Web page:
Sulfonation of the glycidyl ethers offers an additional advantage over the usual chloro ether Streckerization in that the temperature at which the sulfonation reaction will begin to proceed is considerably lower than that at which Streckerization will commence. For example, with about a 10% paste seed, chloroether Streckerization will begin at a temperature of about 340 F. but will proceed very slowly. With the glycidyl ethers, on the other hand, sulfonation will begin and proceed at a rapid and practical rate at temperatures as low as 300 g v F. Since the sulfonation and StreckeriZation reactions are of an exothermic nature, the lower starting temperature is extremely advantageous in avoiding overheating of the reaction mixture while sulfonation is progressing.

It has also been found that sulfonation of the glycidyl ether at the low moisture contents hereinbefore set forth offers a still further advantage in that the s-ulfite usage can be decreased to well below the theoretical requirements before sulfonation completeness is appreciably aifccted.

It is to be understood that although in the foregoing discussion (and in the following examples) only sodium sulfite and sodium bisulfite have been disclosed as the Streckerizing and/ or sulfonating agents, other alkali metal sulfites, such as potassium sulfite and bisulfite, also find ready application as sulfonating and/or Strec kerizing agents. Then too, if it is desired to have salts other than the sodium or potassium salts of the alkyl glyceryl ether s-ulfonate, such as for example, the calcium, magnesium, ammonium or alkylol substituted ammonium salts, the sodium salt, for example, can be passed over an ion exchange resin to replace the sodium ion with a hydrogen ion and the resulting acid neutralized with calcium or magnesium hydroxide, ammonia or alkylol substituted ammonia (alkylol amines).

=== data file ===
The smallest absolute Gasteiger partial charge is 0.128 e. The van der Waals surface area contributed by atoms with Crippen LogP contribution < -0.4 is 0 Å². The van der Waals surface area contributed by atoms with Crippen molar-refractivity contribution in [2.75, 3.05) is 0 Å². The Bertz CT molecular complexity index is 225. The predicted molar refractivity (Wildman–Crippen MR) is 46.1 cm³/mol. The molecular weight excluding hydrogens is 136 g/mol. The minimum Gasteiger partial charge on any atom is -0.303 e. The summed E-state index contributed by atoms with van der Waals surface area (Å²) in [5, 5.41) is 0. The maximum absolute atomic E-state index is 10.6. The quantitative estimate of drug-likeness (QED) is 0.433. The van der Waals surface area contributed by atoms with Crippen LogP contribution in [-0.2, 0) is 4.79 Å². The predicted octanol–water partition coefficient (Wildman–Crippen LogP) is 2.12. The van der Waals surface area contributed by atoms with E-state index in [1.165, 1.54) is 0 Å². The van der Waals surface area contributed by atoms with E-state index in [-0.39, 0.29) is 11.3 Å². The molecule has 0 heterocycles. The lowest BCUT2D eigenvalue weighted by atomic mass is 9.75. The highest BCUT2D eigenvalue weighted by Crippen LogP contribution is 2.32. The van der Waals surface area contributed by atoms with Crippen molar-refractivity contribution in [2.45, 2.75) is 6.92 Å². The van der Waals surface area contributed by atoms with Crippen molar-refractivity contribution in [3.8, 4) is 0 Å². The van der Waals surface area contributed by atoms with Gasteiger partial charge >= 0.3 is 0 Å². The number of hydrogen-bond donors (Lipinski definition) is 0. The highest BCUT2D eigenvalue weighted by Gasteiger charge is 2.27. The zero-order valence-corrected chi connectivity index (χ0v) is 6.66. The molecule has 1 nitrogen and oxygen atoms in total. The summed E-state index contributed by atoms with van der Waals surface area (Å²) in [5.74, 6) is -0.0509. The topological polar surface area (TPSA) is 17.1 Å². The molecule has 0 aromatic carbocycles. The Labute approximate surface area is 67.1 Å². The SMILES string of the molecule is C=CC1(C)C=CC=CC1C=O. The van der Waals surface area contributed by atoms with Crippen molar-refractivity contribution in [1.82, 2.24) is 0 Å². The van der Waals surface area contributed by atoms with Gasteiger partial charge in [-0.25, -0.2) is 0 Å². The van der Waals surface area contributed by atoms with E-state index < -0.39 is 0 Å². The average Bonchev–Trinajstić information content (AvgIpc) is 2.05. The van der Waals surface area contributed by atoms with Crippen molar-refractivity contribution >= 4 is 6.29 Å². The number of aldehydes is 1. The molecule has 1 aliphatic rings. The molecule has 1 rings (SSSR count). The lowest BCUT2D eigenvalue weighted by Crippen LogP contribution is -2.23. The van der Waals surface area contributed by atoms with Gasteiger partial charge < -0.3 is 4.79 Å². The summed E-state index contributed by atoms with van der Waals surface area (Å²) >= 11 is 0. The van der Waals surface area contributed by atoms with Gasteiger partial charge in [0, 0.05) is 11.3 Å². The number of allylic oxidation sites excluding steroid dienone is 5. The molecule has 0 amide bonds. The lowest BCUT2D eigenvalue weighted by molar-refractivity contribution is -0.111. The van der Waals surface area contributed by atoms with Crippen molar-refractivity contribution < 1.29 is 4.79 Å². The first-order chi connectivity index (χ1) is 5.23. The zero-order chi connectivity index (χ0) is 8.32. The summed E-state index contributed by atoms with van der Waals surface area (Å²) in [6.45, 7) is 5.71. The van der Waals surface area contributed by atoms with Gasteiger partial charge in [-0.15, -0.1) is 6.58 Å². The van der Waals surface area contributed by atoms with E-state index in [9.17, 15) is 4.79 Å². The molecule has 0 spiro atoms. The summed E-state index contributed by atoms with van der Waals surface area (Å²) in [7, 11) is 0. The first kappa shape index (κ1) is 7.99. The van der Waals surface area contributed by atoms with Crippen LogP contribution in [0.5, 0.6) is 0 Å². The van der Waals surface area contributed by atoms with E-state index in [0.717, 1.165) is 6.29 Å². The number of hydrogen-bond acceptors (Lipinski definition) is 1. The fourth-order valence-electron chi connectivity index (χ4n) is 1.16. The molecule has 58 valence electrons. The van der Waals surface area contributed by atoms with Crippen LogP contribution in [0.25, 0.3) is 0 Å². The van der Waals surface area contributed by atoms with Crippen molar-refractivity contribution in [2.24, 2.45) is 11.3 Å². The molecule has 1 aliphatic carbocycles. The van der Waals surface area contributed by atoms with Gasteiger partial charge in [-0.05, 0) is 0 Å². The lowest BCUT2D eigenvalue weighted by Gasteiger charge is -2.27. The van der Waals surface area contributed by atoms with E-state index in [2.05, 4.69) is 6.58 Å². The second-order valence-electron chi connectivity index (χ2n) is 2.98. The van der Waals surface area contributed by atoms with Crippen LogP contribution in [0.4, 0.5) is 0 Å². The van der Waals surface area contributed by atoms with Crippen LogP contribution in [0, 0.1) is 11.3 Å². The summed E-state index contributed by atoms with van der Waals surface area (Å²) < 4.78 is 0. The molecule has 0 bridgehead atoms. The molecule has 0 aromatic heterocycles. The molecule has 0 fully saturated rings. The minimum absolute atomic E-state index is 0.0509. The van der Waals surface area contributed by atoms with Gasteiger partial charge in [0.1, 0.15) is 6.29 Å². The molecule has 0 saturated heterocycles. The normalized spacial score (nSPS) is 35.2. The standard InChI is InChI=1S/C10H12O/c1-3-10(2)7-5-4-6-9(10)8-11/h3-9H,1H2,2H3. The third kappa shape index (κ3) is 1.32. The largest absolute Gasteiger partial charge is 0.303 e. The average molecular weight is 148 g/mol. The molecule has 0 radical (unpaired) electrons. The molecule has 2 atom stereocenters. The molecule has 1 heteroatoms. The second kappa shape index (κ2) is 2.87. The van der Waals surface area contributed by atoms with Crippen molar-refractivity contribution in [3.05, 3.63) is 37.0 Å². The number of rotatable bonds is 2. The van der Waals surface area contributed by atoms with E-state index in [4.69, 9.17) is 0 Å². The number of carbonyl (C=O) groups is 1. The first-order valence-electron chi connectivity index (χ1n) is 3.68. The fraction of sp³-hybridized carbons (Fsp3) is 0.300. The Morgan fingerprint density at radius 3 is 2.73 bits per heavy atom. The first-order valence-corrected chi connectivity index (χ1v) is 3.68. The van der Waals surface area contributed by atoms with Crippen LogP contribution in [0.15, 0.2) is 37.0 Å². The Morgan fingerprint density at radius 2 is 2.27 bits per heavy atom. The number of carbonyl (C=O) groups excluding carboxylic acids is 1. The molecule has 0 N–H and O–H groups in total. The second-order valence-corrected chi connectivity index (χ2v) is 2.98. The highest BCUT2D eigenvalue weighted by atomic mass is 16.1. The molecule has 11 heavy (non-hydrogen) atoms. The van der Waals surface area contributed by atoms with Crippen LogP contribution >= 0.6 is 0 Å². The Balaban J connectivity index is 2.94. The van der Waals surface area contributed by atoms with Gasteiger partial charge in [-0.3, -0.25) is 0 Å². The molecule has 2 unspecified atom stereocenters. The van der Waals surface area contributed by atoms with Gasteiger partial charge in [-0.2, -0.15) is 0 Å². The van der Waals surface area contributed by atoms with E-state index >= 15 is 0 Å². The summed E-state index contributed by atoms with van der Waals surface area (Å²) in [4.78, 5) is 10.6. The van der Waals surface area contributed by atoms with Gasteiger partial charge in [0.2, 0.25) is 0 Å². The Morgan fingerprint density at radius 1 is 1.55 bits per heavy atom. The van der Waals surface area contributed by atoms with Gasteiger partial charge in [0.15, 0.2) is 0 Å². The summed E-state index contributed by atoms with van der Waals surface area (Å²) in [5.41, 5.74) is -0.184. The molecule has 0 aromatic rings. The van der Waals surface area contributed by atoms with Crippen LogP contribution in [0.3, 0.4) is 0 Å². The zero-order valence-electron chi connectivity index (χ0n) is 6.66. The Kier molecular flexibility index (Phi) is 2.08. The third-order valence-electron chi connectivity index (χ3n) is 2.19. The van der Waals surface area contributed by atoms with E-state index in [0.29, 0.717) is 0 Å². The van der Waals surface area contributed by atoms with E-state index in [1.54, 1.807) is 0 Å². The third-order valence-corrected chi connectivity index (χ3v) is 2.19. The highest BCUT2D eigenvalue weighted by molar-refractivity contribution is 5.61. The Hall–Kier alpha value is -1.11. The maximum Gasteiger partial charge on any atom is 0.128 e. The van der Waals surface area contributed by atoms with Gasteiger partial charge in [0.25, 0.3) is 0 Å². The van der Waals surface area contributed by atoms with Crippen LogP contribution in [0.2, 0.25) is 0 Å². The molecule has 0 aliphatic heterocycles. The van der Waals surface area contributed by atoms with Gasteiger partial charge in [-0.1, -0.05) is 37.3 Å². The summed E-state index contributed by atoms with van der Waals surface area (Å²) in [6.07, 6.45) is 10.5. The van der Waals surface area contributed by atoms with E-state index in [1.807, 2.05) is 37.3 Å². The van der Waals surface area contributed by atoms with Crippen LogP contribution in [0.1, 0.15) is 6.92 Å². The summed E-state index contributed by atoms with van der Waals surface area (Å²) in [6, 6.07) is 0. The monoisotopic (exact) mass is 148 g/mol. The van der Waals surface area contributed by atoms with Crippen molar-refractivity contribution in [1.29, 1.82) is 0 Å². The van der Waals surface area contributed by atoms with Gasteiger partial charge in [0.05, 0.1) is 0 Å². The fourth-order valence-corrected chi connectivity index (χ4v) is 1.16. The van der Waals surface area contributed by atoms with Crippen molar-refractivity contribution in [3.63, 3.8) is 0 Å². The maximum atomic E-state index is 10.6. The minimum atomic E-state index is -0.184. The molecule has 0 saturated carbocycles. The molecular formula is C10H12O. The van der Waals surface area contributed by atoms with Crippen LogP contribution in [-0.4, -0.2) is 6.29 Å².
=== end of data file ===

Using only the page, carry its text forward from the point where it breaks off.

In the following examples, in which all parts are expressed by weight, and which are meant to be illustrative only, the various expressions are defined as follows:

Percent C 2 C 66 h 23 1 The subscript denotes the number of carbon atoms in the alkyl chain.

C alcohol-the alcohol derived from fractionally distilling the alcohols made by the sodium reduction of coconut oil, the separated alcohol comprising about .97% alcohol containing 12 carbon atoms in the alkyl chain and having a molecular weight of about 186.

The sulfonation completeness expressed in terms of percent may be readily found from the following table which expresses the calculated Cat. SO /Extract ratio as a function of sulfonation completeness.

Sulfonation completeness Cat. 80;;/ Extract percent: ratio 0.38